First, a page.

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Ben Howard, Birmingham Symphony Hall

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by dpm (subscribe)
dpm is a Birmingham-based freelancer with experience of arts and lifestyle features.
Singer songwriter misses the mark
British singer-songwriter Ben Howard's concert at Birmingham Symphony Hall was a sell-out which, when you are talking about a venue with a capacity of more than 2,000, is pretty impressive. Which makes it all the more disappointing that this gig didn't quite hit the mark.

Howard began the first track, A Boat to an Island on the Wall, shrouded in darkness, gradually turning up the lights until he was illuminated and emerged from the shadows. But this desire for the obscure also revealed itself in a set list almost entirely gleaned from his 2018 album Noonday Dream rather than opting for his more popular songs.

Ben Howard
Ben Howard

It's always a risky tactic to take the audience into a single album and eschew the hits as it presupposes a high level of knowledge and engagement from your ticket-holders. In order for it to work, an artist has to really invest in the audience and Howard's introspective presentation of the material ensured there was little interaction between the two. A couple of mumbled references to the desire to write a 'romantic song' was the sum total of Howard's discussion with the audience.

Howard wasn't helped by poor sound quality which, unusually for Symphony Hall, ensured his vocals were largely lost in over-emphatic reverb and distorted instrumentation.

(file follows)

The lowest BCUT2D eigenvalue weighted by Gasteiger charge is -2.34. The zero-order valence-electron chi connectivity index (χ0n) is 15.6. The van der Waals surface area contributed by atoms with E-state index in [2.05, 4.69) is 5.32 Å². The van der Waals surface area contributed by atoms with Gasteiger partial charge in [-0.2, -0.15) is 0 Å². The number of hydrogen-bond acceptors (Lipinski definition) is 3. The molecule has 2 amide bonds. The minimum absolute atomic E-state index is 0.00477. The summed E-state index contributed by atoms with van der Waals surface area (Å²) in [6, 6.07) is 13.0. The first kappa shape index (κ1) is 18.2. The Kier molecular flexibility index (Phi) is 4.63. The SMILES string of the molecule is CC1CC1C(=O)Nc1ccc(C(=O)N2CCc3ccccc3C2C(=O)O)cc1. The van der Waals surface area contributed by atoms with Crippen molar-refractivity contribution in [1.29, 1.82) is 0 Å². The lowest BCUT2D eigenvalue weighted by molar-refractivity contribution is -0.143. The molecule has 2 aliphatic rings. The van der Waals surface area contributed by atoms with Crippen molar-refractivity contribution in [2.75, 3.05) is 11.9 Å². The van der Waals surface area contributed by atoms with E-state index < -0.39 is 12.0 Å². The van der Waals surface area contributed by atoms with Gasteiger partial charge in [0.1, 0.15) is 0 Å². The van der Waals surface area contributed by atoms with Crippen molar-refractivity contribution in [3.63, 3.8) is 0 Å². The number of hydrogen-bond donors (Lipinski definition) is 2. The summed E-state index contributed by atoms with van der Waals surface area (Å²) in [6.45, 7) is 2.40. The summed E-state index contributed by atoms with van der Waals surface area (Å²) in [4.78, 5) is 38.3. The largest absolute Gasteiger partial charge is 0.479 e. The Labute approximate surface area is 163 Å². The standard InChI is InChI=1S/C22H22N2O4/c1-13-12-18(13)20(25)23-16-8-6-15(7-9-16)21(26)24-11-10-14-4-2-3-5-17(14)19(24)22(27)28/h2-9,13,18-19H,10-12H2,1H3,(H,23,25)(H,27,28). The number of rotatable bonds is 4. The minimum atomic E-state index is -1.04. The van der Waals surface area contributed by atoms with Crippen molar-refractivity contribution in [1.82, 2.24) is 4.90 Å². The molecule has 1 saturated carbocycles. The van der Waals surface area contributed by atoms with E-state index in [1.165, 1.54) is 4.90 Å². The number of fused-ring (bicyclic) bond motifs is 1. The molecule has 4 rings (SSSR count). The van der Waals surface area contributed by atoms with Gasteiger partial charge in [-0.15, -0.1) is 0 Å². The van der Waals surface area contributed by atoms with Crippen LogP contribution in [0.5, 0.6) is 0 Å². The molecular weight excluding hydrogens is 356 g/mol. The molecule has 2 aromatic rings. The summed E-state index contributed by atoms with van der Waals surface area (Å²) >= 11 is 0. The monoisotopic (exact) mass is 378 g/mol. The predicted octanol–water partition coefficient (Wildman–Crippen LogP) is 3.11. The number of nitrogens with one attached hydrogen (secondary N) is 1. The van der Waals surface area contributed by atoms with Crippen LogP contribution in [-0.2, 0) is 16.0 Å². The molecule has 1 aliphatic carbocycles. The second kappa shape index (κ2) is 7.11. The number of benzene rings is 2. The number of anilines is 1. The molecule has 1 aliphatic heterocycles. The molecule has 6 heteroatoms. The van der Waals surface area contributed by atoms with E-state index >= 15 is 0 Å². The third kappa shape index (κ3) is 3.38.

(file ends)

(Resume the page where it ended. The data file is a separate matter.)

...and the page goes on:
In a 90-minute set there was plenty of material with tracks including Nica Libres at Dusk, Towing the Line and All Down the Mines. With eight musicians and backing singers, Howard's music was given plenty of support but some audience members were clearly disgruntled and voted with their feet leaving part way through the concert.

The music was set against a projected backdrop with a series of enigmatic images including planets, forests, windows, amorphous shapes, flowers and images of Ben himself. There were also a couple of minutes showing a crowd of shoppers fighting over televisions during Black Friday which seemed out of place alongside the other imagery but was entertaining to watch.

At the encore it looked like the concert may take on a new lease of life as Howard embarked on the new track Heave Ho but after that one song he finished, bizarrely telling the audience he had 'a couple more tracks he would play next time'. Fans who had been studying the setlist from previous dates on the tour and were hoping for Black Flies and Hot Heavy Summer were left sorely disappointed.

Howard is an accomplished and album chart-topping singer-songwriter who has won a Brit award and been nominated for a Mercury so has bags of talent. But a combination of a weak setlist, poor sound quality and an unwillingness to engage with the audience ensured this concert failed to showcase that ability.
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Why? Ben Howard live
When: 21 Jan 2019
Phone: 0121 780 3333
Where: Birmingham Symphony Hall
Cost: 38
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